“But Tommy (Wright) took me aside and told me he’d brought me here for a reason and that I would play.”
Dunne, now in the National League with Barnet, added: “Looking back, it was just fitness in those first few games because I hadn’t been playing and once I got up to speed I loved it.
“As a team we went from strength to strength, got better as it went on and it ended with winning the cup.
“It was a massive achievement for us and the celebrations after it were mad.
“The club hadn’t done it before so everyone was packed into the city centre and were partying for days.
“I am quite superstitious and the whole May 17 thing with Stevie May’s shirt had me convinced beforehand that we’d win it.”
Given Dunne’s contribution to Saints’ cup run, the performance he produced in the final against Dundee United and the fact there would be European football the following season, career logic would have suggested McDiarmid was the best place for him to progress as a player with best years in front of him.
“I probably would have signed again but it was just the wrong time,” said Dunne, who joined Portsmouth instead.
“My wife and I had just lost a baby so we wanted to go back south to be closer to our family.
“The team spirit there was fantastic and it seems to carry on regardless of who is there.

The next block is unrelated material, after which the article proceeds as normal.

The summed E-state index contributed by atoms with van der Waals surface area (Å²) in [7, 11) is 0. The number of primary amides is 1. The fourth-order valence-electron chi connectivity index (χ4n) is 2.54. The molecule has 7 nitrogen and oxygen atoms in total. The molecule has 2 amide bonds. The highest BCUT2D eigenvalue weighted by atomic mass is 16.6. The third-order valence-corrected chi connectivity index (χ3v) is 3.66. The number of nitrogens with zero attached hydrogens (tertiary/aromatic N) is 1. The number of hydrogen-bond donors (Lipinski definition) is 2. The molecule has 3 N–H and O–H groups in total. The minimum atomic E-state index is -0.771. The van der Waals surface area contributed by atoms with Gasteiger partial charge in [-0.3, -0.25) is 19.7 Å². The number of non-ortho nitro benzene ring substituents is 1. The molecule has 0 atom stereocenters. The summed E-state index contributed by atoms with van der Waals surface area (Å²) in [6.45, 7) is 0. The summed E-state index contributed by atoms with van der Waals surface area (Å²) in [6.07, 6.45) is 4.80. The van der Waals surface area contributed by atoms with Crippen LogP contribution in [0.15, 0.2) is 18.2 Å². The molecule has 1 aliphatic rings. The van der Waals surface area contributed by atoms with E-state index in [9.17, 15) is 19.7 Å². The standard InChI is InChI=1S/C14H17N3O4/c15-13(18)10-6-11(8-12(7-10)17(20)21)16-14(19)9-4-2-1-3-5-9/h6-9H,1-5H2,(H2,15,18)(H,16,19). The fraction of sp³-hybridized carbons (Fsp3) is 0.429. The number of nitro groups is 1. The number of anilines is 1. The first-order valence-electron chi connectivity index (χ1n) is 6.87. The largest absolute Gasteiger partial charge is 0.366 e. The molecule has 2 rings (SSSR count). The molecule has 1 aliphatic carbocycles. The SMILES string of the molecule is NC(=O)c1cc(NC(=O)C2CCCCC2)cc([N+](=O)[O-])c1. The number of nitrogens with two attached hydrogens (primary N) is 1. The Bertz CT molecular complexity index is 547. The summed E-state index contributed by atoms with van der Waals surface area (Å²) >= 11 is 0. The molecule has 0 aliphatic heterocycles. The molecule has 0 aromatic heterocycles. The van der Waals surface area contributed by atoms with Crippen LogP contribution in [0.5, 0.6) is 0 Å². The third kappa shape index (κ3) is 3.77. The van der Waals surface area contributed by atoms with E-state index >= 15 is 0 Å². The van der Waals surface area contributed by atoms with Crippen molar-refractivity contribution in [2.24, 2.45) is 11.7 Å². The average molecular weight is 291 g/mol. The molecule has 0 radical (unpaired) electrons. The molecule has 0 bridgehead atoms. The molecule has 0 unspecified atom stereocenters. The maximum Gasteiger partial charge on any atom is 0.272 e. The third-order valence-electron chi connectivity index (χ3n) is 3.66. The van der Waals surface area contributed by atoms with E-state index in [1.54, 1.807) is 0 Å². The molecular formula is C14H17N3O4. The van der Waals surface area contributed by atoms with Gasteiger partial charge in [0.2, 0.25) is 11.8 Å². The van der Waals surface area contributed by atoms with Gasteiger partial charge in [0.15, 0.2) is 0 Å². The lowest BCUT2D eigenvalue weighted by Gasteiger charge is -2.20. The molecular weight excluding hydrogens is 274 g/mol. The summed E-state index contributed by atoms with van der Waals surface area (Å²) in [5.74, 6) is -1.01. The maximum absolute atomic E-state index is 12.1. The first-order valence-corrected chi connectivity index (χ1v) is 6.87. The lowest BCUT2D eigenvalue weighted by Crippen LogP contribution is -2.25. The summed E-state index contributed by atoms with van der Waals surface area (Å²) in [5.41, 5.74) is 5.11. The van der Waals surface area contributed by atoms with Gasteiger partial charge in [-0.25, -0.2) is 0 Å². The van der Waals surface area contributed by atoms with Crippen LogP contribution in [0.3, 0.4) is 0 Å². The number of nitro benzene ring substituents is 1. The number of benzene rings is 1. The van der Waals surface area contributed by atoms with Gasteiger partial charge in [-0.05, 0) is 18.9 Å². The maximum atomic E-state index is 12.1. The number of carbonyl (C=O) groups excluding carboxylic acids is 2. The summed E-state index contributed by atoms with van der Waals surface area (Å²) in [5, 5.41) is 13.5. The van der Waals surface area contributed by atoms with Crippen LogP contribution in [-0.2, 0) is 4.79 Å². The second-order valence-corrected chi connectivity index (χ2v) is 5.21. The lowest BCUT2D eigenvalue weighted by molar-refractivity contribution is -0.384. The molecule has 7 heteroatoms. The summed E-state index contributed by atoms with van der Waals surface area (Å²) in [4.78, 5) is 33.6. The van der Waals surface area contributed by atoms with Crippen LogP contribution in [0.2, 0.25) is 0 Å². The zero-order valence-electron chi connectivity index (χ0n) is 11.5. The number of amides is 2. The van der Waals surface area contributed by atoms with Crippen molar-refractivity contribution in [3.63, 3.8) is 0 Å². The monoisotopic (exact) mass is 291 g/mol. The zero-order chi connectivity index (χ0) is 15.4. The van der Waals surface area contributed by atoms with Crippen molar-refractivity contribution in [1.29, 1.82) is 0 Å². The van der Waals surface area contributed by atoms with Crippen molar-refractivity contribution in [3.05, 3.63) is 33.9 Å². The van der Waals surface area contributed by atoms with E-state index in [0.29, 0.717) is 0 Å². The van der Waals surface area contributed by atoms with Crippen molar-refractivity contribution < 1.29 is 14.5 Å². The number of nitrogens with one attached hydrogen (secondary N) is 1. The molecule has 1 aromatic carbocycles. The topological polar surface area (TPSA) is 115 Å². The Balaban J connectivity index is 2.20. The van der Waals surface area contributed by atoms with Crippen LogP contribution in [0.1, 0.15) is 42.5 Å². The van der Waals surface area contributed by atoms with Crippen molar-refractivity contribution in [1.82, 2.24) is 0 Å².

“The banter was incredible. Every day the dressing-room was buzzing with people winding each other up.
“We’d be out for lunch most days, socialising together and with me being away from home that was huge because it helped me settle in straight away.
“But there was a serious side to it as well when it came to the football and you saw that in the results we had.
“I keep in touch with a few of the lads from our team. We have a chat now and again – especially on social media.
“I got on well with everyone up there. They were all great with me and my family so it’s a time I look back fondly on.
“Maybe when it’s 10 years since we won the Scottish Cup we’ll all get together and do something.”
In 2014, Saints got past Raith Rovers at the quarter-final stage with a minimum of drama. The last-eight events of Ibrox were somewhat different.
“I saw bits of the Rangers game and was buzzing for the St Johnstone players, it was a fantastic way to win it,” said Dunne, who scored in his first game for Saints in the cup against Forfar.
“I was especially pleased for Zander (Clark) because you don’t see keepers do that very often and it’s a goal people will talk about for years to come.
“And then for him to save a couple of penalties was fantastic.
“A few of the lads I played with are still there, David Wotherspoon, Stevie May, Michael O’Halloran – and some of the younger ones like Zander and Chris Kane were signed by that time.
“Obviously Callum was Tommy’s number two so I’m delighted to see him do well.
“He’s a very good coach and when he was working with Tommy they bounced off each other.
“Tommy would fly off the rails at us if we were not playing well but Callum would calm it all down.
“They worked well together and I’m not surprised he brought Steven MacLean in with him because he’s someone who knows the club inside out.
“He was brilliant in the dressing-room, he has great craic and that appointment makes a lot of sense.”